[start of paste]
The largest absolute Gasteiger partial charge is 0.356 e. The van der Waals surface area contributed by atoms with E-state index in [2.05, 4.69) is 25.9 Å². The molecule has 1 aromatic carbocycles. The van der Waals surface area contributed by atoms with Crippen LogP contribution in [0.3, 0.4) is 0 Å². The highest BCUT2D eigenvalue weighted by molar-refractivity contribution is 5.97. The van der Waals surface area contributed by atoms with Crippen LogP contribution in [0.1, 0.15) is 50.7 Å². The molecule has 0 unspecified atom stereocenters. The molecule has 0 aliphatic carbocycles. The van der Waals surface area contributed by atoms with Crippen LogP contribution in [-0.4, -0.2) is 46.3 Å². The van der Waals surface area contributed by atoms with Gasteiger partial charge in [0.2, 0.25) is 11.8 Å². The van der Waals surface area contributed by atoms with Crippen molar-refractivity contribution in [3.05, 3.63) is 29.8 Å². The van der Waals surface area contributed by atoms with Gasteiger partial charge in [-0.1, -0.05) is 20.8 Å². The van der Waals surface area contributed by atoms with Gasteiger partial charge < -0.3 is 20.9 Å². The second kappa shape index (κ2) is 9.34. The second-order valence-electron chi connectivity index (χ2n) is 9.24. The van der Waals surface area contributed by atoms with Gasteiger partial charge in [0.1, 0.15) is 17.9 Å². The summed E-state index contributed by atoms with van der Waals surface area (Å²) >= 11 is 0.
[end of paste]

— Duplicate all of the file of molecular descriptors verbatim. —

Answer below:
The largest absolute Gasteiger partial charge is 0.356 e. The van der Waals surface area contributed by atoms with E-state index in [2.05, 4.69) is 25.9 Å². The molecule has 1 aromatic carbocycles. The van der Waals surface area contributed by atoms with Crippen LogP contribution in [0.3, 0.4) is 0 Å². The highest BCUT2D eigenvalue weighted by molar-refractivity contribution is 5.97. The van der Waals surface area contributed by atoms with Crippen LogP contribution in [0.1, 0.15) is 50.7 Å². The molecule has 0 unspecified atom stereocenters. The molecule has 0 aliphatic carbocycles. The van der Waals surface area contributed by atoms with Crippen LogP contribution in [-0.4, -0.2) is 46.3 Å². The van der Waals surface area contributed by atoms with Gasteiger partial charge in [0.2, 0.25) is 11.8 Å². The van der Waals surface area contributed by atoms with Crippen molar-refractivity contribution in [3.05, 3.63) is 29.8 Å². The van der Waals surface area contributed by atoms with Gasteiger partial charge in [-0.1, -0.05) is 20.8 Å². The van der Waals surface area contributed by atoms with Gasteiger partial charge < -0.3 is 20.9 Å². The second kappa shape index (κ2) is 9.34. The second-order valence-electron chi connectivity index (χ2n) is 9.24. The van der Waals surface area contributed by atoms with Gasteiger partial charge in [0.1, 0.15) is 17.9 Å². The summed E-state index contributed by atoms with van der Waals surface area (Å²) >= 11 is 0.